The desperate reality of children trafficked into Portugal from mostly African countries has been exposed today in a report by the Council of Europe which shows that almost half the children rescued since 2012 have since gone missing.
The worst of this story is that Portuguese authorities themselves do not appear to be that concerned.
Talking to Público, Dora Estoura – coordinator at Lisbon’s CACR (safe house for child refugees) –
Explained: “We should not create alarmism”.
CACR is a ‘free space’, she said, and youngsters “frequently” leave without coming back. In 2015, for example, 29 (out of 66 in residence) left without any kind of explanation, in 2014 permanent absentees numbered 13 out of 38 ‘residents’, and in 2013 16 (out of 85) went missing without trace.
“There are issues that supercede us”, she added – citing the “desire” of the children “not to remain in Portugal”.
“It is possible that many want to go to other countries”, she told the paper, adding CACR “seeks to inform them of their rights and duties when they arrive”, stressing that “protection in Portugal is not valid in other countries, that there are risks”.
Disappearances are “communicated to the competent entities”, Público explains, but that is basically as far as it goes.
It is a state of affairs that GRETA (the Group of Experts on Against Human Trafficking) is not taking lightly.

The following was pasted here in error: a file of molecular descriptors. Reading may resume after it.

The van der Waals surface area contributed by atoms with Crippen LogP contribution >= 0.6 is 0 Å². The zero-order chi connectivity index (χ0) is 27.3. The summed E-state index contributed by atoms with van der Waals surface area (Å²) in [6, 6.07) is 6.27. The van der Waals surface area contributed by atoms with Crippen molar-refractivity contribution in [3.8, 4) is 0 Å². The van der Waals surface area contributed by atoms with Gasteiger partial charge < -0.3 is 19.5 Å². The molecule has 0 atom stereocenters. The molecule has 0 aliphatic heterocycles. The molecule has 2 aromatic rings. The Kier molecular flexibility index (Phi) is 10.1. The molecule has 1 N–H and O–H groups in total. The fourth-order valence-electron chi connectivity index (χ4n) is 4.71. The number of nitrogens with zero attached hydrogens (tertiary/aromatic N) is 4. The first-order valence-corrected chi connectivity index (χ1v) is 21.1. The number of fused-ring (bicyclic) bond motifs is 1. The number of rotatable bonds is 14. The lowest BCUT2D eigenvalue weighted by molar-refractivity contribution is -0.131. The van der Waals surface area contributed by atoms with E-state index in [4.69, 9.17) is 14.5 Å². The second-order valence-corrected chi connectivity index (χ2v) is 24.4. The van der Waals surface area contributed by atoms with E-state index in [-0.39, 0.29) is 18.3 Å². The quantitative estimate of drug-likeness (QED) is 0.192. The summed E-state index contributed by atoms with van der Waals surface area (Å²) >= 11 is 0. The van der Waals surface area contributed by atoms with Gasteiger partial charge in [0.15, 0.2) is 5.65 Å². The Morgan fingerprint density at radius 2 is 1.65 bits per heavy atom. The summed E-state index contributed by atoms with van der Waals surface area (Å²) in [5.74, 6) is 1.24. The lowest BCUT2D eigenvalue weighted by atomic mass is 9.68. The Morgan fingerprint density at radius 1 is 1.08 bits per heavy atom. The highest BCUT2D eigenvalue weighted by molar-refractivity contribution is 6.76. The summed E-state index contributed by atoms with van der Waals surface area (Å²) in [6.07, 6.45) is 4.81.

Visiting Portugal last year, it heard that of the 226 people identified as victims of trafficking over the last four years, 36 of these were children – five of them less than 10 years old.
Of those 36, 15 appear to have gone missing.
The “majority” of children were brought into this country by sex trafficking networks. Most came from African countries (Nigeria, Angola, Guinea-Bissau), though three were identified as coming from Romania. Of the total, only five children were trafficked for non-sexual purposes: three for ‘work exploitation’ (modern-day slavery) and two for “criminal activities”.
GRETA’s 50-page report highlights the issues relating to ‘children’ (youngsters under the age of 18), suggesting authorities here have a long way to go still.
GRETA wants Portugal to “provide support for housing and education, and assure long-term monitoring” of these children, trying to find them foster families, for example, says Público.
The Council of Europe group has also expressed “serious concerns” that “Portugal has not adopted adequate measures to recover and reintegrate child victims of crimes”.